Indigenous 5G Testbed challenge was given to eight prestigious academic institutions in March, 2018 with allocation of Rs 224 crore and IIT-Madras as lead.

    The National Digital Communications Policy 2018 was formulated with the vision of making India AtmaNirbhar in telecom products, which account for around $10 billion of annual imports and an implementation cell for 5G was formed in August 2018. 

    A more radical shift in the telecom sector was the private funding for private innovation and government buying through BSNL.

    The idea of public funding for private innovation was seeded by Dr M K Bhan, who, inspired by  Defense Advanced Research Projects Agency (DARPA), created Biotechnology Industry Research Assistance Council (BIRAC) for the biotech sector.

    Later it was adopted in defence also through iDEX. 

    Public procurement is a powerful tool to develop domestic industries and has been used by every country that is industrialised.

    Be it the American defence industry that became a global leader riding on orders from American armed forces, or the example of India’s agriculture sector where public procurement became the most important tool of policy intervention for increasing domestic production.

    Most recently, the public procurement of vaccines by the Modi government was a globally appreciated step. 

    Inspired by these examples, the Modi government decided to procure 4G equipment for telecom from successful indigenous players.

    Despite repeated efforts from the BSNL leadership to dodge, the government was able to convince it to hold a public trial in which five companies participated but only C-DoT, Tejas Networks consortium could succeed.

    This resulted in Rs 7,492 crore ($900 million) order from BSNL to this consortium, for supplying a master contract for the supply, support and annual maintenance services of its Radio Access Network (RAN) equipment.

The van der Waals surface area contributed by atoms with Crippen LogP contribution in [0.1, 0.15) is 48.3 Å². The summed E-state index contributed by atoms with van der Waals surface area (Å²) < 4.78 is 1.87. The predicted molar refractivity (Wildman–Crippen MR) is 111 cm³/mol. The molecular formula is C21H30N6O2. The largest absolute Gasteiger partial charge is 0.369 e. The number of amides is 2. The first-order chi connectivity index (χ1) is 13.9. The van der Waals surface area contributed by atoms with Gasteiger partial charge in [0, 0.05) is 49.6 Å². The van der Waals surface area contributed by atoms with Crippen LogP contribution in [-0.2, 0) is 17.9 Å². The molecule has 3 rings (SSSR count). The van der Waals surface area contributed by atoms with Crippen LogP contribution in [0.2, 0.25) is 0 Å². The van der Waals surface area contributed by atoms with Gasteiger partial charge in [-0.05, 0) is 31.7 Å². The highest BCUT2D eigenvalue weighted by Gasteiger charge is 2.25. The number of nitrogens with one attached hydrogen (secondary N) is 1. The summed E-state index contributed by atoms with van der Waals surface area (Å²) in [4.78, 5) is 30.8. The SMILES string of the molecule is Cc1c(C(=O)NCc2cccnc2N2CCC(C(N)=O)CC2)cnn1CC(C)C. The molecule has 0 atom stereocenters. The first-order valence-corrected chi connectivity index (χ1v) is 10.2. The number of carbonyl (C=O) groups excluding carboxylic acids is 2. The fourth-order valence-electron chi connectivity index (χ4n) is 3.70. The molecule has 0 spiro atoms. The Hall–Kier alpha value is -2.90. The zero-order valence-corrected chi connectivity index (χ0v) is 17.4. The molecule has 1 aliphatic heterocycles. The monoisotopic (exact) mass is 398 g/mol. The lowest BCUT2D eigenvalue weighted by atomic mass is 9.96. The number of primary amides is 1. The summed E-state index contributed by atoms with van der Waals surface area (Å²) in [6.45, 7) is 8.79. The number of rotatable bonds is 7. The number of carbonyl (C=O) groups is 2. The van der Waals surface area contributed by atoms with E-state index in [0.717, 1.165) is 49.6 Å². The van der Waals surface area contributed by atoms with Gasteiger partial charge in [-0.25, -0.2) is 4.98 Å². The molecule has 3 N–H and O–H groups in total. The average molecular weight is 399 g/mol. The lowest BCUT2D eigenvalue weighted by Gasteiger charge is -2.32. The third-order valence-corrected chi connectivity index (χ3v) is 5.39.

In Telecom, public funding for private innovation started with Digital Communication Innovation Square Scheme in 2021, 2022, and 2023 under the Champion Services Sector Scheme implemented by Telecom Centres of Excellence, India on behalf of the Department of Telecommunications.

    This helped more than dozen deep-tech telecom product companies of the country, major ones which are Signalchip, Lekha Wireless, WiSig Networks and so on.

    A more courageous step was the announcement of the use of Universal Service Obligation Fund (USOF) for funding telecom startups under the Telecom Technology Development Fund (TTDF).

    The TTDF, coupled with DCIS and PLI/DLI, has enough funds to create a robust telecom ecosystem in India. 

    However, the government has chosen C-DoT, a major public sector unit, as the implementation agency for the TTDF fund.

    This creates a conflict of interest, because being a major product developer itself, how is C-DoT supposed to choose unbiased product developers that are working in the same area. 

    Thus, a better approach would be to have an independent lean agency like BIRAC to ensure that a telecom product ecosystem develops in the country in a fair and transparent manner.

    India already has an indigenous telecom product player and now a vibrant telecom product ecosystem is emerging.

    Given the highly concentrated nature of the telecom market and lack of innovation among Western companies, India should aim to supply telecom products to all major geographies including the United States, where the telecom story began.